Compiled by Mari Erin Roth
Campgrounds at Bucks Lake are now closed for the season. There are no more recreational permits or reservations issued until next year. Overnight campers packed up and everyone was cleared out to enable forestry staff to tidy up the camping areas after a summer of fun. Fire rings were emptied and the no fire ban went into place and sticks until at least November according to forestry signs posted.
“We had fires all the way up until today,” said the Sundew Campground host Sept. 18 at 5 p.m. Fires have been banned since May but were permitted in campground with a host, but that season has now ended this past weekend. Staff moved everyone out so they could do the cleanup. Latrines were scheduled to be emptied Sept. 19. But that isn’t really it for the season. “They will open back up after the weekend for the hunters,” said the campground host. This may be the exact time of year when hikers switch to those bright orange parkas and perhaps add one for their 4-legged companions as well.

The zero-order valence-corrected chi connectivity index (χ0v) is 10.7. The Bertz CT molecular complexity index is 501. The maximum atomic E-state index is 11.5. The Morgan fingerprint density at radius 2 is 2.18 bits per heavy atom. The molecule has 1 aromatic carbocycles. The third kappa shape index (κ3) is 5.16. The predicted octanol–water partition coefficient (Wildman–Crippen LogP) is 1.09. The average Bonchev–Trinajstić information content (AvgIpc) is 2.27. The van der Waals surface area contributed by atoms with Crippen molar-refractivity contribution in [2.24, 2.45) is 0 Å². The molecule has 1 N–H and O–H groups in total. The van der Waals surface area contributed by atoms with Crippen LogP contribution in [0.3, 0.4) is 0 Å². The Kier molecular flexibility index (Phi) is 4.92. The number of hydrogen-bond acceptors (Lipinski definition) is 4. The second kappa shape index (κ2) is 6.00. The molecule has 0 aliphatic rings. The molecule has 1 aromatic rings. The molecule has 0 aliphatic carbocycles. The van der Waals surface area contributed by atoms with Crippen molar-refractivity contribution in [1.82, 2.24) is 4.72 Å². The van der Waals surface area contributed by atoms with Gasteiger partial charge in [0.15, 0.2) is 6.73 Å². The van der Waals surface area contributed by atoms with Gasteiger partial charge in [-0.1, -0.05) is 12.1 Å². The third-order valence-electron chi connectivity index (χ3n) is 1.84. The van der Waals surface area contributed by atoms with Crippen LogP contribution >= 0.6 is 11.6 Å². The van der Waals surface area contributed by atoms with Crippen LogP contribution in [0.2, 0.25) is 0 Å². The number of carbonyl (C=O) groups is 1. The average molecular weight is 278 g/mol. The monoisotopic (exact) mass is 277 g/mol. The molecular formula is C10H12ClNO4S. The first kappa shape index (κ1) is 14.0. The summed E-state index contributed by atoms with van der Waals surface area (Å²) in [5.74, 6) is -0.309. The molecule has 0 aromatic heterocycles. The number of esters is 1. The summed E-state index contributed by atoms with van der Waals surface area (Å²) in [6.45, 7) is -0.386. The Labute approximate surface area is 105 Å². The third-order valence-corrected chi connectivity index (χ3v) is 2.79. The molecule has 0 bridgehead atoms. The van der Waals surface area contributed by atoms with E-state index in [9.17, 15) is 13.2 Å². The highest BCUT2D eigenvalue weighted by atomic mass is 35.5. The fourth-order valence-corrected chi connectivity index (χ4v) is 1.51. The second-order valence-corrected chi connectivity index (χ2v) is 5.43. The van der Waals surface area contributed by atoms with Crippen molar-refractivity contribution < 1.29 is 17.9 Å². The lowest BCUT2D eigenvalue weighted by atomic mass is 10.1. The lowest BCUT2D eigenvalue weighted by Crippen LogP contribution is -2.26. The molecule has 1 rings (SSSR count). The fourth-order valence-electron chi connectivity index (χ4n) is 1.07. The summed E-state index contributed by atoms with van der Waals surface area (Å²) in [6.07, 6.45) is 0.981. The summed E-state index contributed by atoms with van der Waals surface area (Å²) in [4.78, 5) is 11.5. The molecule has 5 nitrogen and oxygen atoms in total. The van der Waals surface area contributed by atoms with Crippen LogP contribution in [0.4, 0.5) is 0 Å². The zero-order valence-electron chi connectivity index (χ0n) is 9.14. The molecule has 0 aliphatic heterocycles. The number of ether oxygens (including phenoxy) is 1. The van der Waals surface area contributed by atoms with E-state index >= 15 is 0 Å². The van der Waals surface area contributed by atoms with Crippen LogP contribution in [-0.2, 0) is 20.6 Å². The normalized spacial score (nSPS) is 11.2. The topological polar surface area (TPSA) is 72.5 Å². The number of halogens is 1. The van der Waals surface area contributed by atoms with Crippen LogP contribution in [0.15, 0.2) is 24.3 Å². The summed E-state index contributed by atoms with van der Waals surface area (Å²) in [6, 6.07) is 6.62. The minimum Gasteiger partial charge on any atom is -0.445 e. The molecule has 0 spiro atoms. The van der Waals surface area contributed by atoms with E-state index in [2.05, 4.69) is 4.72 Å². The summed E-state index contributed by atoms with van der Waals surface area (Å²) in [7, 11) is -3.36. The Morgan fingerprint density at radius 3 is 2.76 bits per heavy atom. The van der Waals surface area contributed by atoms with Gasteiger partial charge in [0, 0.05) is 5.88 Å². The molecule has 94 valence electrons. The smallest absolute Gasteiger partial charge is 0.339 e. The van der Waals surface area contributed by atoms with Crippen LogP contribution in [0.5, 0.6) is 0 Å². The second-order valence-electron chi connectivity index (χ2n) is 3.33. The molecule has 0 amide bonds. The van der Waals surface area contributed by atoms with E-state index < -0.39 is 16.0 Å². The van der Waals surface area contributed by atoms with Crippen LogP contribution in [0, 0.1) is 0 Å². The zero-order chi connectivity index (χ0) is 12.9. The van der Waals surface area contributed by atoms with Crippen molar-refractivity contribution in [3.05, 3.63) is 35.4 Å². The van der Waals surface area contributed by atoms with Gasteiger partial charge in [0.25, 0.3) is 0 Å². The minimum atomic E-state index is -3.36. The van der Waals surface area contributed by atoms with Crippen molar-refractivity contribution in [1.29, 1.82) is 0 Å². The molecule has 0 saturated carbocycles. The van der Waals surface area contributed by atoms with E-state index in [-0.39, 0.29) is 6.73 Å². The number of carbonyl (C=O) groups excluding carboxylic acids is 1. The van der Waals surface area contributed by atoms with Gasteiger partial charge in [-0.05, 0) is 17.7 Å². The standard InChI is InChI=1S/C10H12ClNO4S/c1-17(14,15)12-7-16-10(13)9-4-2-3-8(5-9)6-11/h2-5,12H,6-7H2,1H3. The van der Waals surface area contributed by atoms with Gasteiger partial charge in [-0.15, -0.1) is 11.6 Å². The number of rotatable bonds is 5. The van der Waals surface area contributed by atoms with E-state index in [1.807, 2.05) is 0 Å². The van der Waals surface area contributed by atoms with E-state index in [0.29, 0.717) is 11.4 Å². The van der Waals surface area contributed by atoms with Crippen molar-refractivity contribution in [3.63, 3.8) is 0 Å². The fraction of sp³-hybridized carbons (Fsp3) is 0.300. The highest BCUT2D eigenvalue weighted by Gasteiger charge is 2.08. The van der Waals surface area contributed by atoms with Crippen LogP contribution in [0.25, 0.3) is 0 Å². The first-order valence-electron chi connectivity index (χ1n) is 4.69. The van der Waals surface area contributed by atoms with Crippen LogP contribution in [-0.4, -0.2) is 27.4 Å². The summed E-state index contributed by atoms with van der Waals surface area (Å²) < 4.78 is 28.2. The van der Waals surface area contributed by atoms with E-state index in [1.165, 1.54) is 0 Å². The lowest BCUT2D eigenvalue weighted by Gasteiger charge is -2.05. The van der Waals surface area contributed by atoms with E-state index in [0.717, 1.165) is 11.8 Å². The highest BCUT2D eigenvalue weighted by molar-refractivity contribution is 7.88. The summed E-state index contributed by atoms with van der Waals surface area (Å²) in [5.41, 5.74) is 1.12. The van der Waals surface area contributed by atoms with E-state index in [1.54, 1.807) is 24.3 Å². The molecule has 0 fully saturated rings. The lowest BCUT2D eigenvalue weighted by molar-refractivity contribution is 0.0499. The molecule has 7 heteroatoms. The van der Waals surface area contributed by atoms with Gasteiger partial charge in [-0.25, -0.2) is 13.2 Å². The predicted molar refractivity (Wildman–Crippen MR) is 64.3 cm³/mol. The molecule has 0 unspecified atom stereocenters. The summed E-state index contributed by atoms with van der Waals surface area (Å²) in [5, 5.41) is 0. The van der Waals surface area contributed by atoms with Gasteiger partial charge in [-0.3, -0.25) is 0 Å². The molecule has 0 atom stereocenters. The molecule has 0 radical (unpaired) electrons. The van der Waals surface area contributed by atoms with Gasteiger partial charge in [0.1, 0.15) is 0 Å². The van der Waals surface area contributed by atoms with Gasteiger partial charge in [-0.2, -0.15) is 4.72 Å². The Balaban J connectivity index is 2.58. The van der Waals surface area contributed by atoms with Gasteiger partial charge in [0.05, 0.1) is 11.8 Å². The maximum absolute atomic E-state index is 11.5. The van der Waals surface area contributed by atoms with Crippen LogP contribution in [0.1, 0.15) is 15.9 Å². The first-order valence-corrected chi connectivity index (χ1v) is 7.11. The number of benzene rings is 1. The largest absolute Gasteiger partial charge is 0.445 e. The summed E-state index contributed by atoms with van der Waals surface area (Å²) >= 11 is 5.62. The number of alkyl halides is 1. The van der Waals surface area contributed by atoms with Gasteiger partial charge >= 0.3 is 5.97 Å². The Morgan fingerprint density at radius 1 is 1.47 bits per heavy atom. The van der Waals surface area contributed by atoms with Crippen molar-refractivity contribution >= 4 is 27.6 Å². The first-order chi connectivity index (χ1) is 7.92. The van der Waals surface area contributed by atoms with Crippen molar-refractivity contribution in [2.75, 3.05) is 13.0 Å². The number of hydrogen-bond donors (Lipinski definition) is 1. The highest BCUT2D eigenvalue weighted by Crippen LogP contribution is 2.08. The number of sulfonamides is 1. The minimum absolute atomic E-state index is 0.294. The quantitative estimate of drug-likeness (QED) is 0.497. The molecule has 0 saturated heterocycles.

There are still some spots open for overnight camping. Red Bridge for instance. Campers can stay at the rustic location for up to 14 days. Still, there is a forestry sign posted that no fires are allowed, even in the provided fire rings. With the little rain and cooler temps it is hard to imagine camping out without a campfire, but one look around tells the story.
All around Bucks and out at Red Bridge too, the evidence that extreme caution is best regarding fire comes through as a clear visual message: Proceed with caution and care. AND there are many gorgeous outdoor days remaining for Plumas County residents to enjoy before temperatures freeze and snow falls. The leaves have yet to turn but it’s bound to happen any minute with evening temps dropping into the 30s.